Yellowbeard (Graham Chapman) was one of the most fearsome pirates of the high seas, but he met his match one day when boarding the galleon of El Nebuloso (Tommy Chong) a wealthy holy man who has untold riches to hand. Though not for much longer, as the notoriously rough Yellowbeard liberated all that treasure and buried it in a location only he knew the whereabouts of, which has proven a sticking point for his enemies who may have sent him to jail for twenty years for tax evasion but still cannot wheedle the information out of him. But there might be one way of finding out...
Before Pirates of the Caribbean was released, the pirate movie in general had suffered a pretty terrible reputation since the seventies as studios continually attempted to encourage audiences to go and see what they planned as blockbusters with millions lavished on them (or if not blockbusters then at least a decent-sized success), only to watch their profits barely register as the critics rounded on them and the public stayed away in droves. Sadly, Yellowbeard was one of those flops, a long in gestation comedy originally planned by Monty Python star Chapman as a vehicle for The Who drummer Keith Moon who was a good friend of his. Yes, a drinking buddy, since you ask.
Obviously Moon was five years dead by the time this was actually put out, but bad luck dogged the production, which in spite of enjoying a cast jampacked with comic talents attracted damn few viewers willing to actually sit down with it and give it a chance. And even for those who did, they might find the relentlessly coarse, but far from stimulating unless you liked rape jokes and lots of them, humour something of a laugh-free zone, yet as it occasionally turned up on television and home video down the years it did gather a small but loyal following largely thanks to the enormous amount of goodwill these performers generated.
Make no mistake, this was a great cast, but the trouble was there were too many of them so everyone got wheeled on for a couple of minutes to do their schtick and then ushered off so another star or two could replace them. In that manner it was possible to divine Chapman and his co-writer Peter Cook (who also took a role) were best suited to sketch comedy, and in their methods of tying to illustrate they were capable of making movies they simply showed up the benefits of the constraints of the small screen. Yellowbeard was no Bedazzled (another sketch show-like movie, far better than this), and it wasn't a patch on the best films of Monty Python, it looked like what it was, a slapdash assembly of strains to be outrageous and looking so tired.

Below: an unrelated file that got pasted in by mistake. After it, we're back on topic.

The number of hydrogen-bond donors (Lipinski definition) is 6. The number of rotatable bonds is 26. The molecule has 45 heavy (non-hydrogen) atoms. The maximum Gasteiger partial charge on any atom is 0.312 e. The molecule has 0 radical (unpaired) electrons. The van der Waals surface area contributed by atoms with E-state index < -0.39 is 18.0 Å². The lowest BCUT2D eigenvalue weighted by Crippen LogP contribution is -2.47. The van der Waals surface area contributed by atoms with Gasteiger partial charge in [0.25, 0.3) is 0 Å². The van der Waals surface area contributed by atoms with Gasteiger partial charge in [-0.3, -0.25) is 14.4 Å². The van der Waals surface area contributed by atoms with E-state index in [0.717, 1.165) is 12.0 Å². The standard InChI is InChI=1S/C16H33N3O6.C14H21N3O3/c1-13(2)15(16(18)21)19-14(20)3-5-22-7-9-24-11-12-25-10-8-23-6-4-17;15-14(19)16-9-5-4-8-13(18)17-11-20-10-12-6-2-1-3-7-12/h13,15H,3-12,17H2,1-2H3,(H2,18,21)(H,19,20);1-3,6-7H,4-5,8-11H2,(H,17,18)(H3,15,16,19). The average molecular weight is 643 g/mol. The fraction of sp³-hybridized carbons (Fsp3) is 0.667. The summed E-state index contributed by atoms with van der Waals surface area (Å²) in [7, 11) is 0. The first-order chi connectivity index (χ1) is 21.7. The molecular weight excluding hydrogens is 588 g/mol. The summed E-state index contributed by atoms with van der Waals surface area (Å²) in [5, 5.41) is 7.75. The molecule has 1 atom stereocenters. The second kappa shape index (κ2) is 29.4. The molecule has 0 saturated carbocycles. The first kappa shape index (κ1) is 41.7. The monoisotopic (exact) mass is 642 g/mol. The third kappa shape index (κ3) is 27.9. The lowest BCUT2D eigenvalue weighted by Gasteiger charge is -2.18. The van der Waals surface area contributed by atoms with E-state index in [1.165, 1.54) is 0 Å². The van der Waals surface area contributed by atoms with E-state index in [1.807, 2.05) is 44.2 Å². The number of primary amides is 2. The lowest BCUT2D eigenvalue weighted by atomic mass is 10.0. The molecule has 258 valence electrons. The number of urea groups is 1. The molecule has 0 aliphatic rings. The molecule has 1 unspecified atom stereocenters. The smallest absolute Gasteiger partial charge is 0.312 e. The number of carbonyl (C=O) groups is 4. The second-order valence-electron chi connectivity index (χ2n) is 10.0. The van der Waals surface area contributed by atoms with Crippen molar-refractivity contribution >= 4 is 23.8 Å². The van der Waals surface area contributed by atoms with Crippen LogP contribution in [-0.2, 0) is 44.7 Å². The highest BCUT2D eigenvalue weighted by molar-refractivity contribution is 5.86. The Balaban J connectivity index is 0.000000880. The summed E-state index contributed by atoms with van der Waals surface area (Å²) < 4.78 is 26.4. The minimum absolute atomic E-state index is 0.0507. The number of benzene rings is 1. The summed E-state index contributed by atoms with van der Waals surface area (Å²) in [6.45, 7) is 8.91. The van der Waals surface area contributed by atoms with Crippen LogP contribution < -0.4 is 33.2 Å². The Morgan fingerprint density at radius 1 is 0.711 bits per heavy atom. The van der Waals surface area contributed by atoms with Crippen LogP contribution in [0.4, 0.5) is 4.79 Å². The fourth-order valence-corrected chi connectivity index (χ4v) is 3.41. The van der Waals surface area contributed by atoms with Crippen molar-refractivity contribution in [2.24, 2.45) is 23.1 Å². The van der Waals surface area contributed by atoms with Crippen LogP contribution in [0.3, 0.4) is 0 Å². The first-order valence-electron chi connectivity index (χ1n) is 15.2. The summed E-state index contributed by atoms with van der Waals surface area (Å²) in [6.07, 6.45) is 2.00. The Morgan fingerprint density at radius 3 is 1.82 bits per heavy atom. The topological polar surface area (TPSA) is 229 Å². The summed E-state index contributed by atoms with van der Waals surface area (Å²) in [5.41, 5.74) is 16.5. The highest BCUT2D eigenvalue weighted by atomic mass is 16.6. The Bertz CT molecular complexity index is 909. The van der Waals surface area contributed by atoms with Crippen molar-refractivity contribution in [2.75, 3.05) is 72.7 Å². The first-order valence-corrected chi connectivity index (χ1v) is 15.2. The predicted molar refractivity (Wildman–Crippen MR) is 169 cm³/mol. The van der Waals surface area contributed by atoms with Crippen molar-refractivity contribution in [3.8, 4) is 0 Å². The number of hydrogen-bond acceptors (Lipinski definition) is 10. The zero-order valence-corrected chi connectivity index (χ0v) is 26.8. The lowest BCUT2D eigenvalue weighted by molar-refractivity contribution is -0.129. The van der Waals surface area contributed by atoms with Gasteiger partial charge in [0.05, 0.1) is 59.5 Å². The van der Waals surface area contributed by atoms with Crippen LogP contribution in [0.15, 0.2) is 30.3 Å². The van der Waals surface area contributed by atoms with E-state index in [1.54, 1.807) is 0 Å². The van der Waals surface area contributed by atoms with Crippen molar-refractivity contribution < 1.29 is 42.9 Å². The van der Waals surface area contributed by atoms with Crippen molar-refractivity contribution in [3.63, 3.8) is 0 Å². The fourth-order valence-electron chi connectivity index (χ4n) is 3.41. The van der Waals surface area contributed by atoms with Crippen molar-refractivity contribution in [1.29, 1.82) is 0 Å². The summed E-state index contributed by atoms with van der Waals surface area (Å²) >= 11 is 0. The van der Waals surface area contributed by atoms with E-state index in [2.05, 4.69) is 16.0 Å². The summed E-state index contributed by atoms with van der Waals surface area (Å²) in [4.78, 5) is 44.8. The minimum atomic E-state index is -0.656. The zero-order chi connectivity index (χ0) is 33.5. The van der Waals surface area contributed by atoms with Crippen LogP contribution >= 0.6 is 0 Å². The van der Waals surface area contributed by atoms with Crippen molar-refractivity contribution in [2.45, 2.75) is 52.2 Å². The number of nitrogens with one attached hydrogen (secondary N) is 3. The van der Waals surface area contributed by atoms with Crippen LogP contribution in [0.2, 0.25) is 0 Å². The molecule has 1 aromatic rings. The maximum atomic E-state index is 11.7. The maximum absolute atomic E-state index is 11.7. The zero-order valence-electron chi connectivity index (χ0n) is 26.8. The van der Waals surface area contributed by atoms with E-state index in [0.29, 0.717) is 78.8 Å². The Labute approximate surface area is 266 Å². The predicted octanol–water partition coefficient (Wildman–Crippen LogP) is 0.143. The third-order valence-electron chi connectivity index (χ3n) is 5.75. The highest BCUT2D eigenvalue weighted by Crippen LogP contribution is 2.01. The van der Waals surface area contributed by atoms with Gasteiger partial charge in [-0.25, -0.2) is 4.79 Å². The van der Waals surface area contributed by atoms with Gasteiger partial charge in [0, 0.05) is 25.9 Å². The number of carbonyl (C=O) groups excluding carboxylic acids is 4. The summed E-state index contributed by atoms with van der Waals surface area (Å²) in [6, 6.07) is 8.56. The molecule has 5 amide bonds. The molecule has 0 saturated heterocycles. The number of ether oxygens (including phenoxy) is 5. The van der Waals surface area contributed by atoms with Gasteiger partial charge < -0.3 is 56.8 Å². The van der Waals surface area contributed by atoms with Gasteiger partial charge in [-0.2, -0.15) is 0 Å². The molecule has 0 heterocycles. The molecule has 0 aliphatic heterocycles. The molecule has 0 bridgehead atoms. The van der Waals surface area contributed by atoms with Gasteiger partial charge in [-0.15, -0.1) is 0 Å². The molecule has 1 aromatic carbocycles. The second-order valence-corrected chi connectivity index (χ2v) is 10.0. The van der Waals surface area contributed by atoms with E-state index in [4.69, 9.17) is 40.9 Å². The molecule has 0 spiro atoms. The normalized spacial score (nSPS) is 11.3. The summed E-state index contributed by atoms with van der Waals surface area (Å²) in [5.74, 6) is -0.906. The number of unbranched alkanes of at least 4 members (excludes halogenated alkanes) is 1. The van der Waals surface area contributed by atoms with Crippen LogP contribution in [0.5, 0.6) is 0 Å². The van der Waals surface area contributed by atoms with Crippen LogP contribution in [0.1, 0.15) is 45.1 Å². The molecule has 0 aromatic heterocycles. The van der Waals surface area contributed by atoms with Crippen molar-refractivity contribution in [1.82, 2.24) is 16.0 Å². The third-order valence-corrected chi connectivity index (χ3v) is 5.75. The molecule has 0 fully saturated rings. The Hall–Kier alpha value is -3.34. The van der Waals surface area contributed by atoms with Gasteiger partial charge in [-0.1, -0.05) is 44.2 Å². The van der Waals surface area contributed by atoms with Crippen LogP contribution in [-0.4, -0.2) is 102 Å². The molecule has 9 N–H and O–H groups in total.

The only way Chapman could secure funding for this was to ask some of his Python friends to appear, so John Cleese showed up purely as a favour and Eric Idle was given a more substantial role, but for all the business they had to take part in it could have been anybody. Speaking of which, playing Yellowbeard's son was Martin Hewitt who had made his film debut shortly before in Endless Love, not the best duo of movies to establish an acting career. As if the Gods were punishing the production from on high, Marty Feldman died during filming, Chapman never starred in another movie and Cook was never able to get another script filmed for cinema: both men would be dead within about ten years, never regaining their past glory. But for all the one joke nature of the enterprise - Yellowbeard the pirate is violent in every dealing with his fellow human beings - it did contain interest thanks to witnessing the myriad of comedy notables it gathered: James Mason in a film with Cheech and Chong? It happened. Music by John Morris.